It is important to be good at football, but to me it is equally as important to provide kids positive role models in their favorite NFL players. However, I know that the NFL puts business before morals and they don’t necessarily think about questionable characters over good players. I feel that as long as he continues to perform at the same high level he should get an extensive new contract. Nonetheless I do look forward to see where Beckham’s career takes him.

The People's Champion

News Type: 
Date: 
Monday, May 7, 2018

Cassius Marcellus Clay Jr. is one of the greatest sporting figures to have ever lived. He had it all, the athletic ability, courageousness, humility, charisma, charm, and of course, the mouth to match. He is known to the world as “The Greatest” and even to this day, nicknames of the same caliber are unheard of. There was no one like him and there will be never be anyone else like him.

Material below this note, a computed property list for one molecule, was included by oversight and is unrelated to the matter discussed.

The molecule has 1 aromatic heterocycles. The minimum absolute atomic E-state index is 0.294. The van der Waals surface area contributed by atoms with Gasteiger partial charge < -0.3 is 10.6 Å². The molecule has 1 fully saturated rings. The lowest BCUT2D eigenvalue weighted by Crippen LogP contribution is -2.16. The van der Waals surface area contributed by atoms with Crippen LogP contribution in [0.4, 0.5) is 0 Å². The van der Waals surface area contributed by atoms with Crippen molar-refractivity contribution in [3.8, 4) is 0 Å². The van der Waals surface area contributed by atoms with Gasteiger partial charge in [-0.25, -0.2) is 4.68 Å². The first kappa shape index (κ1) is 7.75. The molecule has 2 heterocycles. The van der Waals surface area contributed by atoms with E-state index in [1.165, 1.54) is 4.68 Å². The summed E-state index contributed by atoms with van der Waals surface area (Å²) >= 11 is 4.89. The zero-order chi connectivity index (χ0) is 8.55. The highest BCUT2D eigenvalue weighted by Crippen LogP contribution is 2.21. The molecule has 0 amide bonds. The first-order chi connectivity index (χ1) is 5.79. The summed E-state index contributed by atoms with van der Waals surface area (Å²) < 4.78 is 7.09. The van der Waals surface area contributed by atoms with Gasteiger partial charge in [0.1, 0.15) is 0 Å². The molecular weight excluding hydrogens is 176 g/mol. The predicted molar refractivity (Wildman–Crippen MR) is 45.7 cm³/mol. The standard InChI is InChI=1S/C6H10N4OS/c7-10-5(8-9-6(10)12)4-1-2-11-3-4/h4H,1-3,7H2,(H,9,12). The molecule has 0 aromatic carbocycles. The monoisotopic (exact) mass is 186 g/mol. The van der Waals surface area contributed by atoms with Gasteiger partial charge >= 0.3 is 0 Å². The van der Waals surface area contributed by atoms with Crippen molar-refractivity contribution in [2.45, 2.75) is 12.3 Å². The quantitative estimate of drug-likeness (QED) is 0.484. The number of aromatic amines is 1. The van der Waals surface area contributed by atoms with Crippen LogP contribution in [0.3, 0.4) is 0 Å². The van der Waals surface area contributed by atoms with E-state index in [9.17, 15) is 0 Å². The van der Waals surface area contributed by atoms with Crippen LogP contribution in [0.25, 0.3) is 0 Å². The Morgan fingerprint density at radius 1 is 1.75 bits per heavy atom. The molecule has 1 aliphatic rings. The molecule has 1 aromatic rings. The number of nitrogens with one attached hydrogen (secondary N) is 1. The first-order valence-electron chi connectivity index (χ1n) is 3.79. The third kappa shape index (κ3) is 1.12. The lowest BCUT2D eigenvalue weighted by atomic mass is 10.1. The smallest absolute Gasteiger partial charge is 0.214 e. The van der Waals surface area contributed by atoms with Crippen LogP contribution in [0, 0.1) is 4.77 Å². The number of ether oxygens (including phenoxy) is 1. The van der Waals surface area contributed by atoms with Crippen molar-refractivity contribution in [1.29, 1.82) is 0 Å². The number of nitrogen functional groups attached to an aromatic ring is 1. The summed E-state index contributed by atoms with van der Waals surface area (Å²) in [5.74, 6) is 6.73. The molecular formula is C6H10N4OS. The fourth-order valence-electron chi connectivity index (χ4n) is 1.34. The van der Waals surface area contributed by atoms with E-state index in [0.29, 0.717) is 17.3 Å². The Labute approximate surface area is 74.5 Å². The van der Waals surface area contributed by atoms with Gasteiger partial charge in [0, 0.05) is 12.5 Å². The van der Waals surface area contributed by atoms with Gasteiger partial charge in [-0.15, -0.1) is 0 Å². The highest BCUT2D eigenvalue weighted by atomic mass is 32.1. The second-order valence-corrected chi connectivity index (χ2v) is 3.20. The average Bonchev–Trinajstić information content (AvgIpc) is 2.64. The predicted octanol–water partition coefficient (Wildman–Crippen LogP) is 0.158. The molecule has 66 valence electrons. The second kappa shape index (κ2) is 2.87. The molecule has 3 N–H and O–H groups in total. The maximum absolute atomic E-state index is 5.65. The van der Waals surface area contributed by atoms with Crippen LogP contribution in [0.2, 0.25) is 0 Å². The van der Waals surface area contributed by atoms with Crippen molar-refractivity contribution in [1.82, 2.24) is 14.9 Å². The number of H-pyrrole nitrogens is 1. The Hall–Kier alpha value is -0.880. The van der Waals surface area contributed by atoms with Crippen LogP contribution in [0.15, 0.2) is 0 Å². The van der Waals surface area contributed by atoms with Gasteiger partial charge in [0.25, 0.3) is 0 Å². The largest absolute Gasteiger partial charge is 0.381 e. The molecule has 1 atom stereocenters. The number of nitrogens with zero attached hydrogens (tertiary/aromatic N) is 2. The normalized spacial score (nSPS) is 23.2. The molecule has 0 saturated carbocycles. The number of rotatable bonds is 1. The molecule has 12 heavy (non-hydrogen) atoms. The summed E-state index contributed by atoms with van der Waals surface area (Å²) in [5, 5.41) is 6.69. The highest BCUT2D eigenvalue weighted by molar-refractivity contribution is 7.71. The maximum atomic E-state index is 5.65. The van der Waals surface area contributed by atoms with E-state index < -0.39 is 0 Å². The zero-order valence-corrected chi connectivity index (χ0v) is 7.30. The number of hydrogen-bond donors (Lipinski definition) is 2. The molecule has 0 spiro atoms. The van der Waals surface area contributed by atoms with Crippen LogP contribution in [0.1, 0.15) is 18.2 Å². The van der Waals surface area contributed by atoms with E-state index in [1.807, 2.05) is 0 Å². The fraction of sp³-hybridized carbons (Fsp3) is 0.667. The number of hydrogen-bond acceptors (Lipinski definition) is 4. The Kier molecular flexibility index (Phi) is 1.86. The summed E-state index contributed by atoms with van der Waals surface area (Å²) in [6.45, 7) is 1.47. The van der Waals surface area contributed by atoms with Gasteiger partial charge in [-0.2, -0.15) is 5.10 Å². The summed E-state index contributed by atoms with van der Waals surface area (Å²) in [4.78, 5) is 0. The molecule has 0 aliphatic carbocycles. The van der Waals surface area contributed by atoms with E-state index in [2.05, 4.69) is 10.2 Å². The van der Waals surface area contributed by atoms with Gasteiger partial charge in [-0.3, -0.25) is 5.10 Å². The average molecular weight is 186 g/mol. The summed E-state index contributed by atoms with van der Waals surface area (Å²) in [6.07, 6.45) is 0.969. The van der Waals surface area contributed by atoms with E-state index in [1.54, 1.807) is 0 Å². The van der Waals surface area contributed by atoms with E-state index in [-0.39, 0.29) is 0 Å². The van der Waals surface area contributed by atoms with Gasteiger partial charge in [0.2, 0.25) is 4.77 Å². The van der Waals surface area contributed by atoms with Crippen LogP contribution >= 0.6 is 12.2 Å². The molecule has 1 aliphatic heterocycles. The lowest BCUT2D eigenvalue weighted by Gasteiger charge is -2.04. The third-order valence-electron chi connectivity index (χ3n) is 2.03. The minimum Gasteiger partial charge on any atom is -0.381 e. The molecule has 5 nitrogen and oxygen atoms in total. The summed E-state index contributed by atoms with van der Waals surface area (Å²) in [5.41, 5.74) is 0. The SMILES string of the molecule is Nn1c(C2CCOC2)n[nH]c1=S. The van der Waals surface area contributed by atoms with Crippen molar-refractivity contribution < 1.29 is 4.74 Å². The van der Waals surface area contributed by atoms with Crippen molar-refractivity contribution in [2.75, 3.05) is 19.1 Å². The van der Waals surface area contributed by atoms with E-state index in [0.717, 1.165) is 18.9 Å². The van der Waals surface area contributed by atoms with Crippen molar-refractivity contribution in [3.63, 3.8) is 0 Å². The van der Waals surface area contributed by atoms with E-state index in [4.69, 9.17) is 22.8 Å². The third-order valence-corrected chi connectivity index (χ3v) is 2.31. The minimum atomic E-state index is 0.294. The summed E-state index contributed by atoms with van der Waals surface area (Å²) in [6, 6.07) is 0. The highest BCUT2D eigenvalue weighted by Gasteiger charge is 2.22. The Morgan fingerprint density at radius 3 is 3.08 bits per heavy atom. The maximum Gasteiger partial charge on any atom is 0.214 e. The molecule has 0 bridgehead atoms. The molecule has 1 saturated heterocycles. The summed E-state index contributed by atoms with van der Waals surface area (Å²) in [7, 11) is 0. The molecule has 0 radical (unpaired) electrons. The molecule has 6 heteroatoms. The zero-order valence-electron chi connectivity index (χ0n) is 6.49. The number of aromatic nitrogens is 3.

Clay’s extraordinary career all started at the age of 12 when someone stole his beloved red and white Schwinn bicycle. Shortly after realizing his bike was gone, he filed a complaint to a police officer while at the same time vowing to pummel the thief if he ever had the chance. As fate would have it, the officer, Joe Martin, just so happened to also be a boxing trainer. From then on, Martin took Clay under his wing and just a month and a half later, Clay had already won his first fight.